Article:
Susan Terrio is Professor of Anthropology and French Studies at Georgetown University. She holds a joint appointment in the Department of Anthropology and the Department of French. She is the inaugural chair of the Anthropology Department following its separation from the Department of Sociology in the fall of 2008. She holds a dual doctorate from the Department of Anthropology and the Institute for French Studies at New York University and spent a year of doctoral study at the Ecole des Hautes Etudes en Sciences Sociales at the Maison des Sciences de l’Homme in Paris. She chaired the interdisciplinary Culture and Politics major within the School of Foreign Service at Georgetown for four years before accepting a residential fellowship at the Radcliffe Institute at Harvard University in 2005-2006. Her areas of expertise include the cultural anthropology of contemporary France and Western Europe and the social and cultural history of France since the revolution of 1789. Specific interests center on social class and educational systems, craft and commoditization, food and foodways, migration and the law, national identities and ideologies, youth culture and conflict, juvenile delinquency and its treatment within the French and US systems of juvenile justice.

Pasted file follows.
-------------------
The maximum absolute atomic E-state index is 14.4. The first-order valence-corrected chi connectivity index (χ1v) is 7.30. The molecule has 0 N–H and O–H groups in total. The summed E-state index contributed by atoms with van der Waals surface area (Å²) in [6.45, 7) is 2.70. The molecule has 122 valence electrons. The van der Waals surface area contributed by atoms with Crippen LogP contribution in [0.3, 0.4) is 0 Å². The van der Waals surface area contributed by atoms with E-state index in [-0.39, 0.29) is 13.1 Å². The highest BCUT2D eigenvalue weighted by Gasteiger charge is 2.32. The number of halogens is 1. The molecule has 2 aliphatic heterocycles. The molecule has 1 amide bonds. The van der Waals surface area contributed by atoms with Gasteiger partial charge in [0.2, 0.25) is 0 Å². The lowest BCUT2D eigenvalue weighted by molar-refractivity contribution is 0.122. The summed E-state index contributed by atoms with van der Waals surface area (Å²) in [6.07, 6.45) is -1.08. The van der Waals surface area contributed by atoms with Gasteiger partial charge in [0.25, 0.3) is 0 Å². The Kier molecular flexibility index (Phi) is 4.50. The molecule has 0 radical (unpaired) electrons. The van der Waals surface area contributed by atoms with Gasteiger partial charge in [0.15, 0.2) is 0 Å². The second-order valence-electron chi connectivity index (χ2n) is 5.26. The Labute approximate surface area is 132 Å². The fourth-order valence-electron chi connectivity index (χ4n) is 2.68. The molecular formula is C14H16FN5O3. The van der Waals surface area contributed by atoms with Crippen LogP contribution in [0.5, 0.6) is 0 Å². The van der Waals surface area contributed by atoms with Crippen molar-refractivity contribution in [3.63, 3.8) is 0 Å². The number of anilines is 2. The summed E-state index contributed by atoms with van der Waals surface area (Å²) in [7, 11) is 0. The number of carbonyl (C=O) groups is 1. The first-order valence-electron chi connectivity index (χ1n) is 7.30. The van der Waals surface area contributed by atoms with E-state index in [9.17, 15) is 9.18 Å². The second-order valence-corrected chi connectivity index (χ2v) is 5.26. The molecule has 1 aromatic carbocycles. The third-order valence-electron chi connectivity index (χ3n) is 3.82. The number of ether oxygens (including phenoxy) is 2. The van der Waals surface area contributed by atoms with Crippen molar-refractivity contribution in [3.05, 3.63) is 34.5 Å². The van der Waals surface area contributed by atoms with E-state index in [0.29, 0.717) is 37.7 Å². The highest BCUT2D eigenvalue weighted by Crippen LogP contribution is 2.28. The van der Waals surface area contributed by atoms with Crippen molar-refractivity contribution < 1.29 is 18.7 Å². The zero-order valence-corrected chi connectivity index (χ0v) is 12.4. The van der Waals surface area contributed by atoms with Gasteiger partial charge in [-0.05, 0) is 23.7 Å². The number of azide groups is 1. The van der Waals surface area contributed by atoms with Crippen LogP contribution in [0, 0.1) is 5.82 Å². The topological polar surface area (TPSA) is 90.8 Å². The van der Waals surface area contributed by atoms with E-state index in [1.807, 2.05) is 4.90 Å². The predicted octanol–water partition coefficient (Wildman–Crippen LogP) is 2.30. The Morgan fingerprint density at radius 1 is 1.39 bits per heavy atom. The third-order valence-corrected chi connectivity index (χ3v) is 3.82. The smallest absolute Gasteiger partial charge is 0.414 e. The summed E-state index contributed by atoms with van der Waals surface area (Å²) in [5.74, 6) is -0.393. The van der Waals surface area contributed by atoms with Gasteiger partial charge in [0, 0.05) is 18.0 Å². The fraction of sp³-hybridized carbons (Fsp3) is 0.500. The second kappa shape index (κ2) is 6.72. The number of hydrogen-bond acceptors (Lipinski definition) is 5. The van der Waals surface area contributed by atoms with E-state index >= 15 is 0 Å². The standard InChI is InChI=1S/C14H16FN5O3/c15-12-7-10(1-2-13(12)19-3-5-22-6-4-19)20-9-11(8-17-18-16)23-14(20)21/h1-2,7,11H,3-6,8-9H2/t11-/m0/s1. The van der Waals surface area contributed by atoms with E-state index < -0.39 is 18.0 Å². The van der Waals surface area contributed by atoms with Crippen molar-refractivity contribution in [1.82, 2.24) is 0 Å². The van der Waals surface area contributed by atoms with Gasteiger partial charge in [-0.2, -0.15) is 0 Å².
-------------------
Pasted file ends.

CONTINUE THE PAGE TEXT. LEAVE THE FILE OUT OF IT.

Terrence Reynolds, Ph.D.

Department of Theology

Spring 2015

Terrence Reynolds is an Associate Professor and Chair of the Theology Department at Georgetown University. He was born in New York City and received degrees from Queens College (B.A.), Concordia Theological Seminary (M.Div.), Princeton Theological Seminary (Th.M.), and Ph.D. from Brown University. Before coming to Georgetown in 1991, he taught at Brown, Connecticut College, and the United States Coast Guard Academy. His research interests focused initially on the thought of Dietrich Bonhoeffer, but are now concentrated on the meaning, truth, and justification of moral claims, as well as the ways in which faith-based convictions can play a role in the public square.


In addition to serving as Chair of the Main Campus Executive Faculty (2001-2005 and 2009- present), Reynolds has been the Chair of the Department of Theology since 2006, the Chair of the Core Faculty of the Liberal Studies Program (2002-present), and the Director of Doctoral Studies in the Liberal Studies Program. He was also the grateful recipient of the Distinguished Faculty Award for Teaching Excellence in the Liberal Studies Program, the College Dean’s Award for Excellence in Teaching, The Fund for American Studies Professor of the Year Award, and the national Association of Graduate Liberal Studies Programs Annual Faculty Award.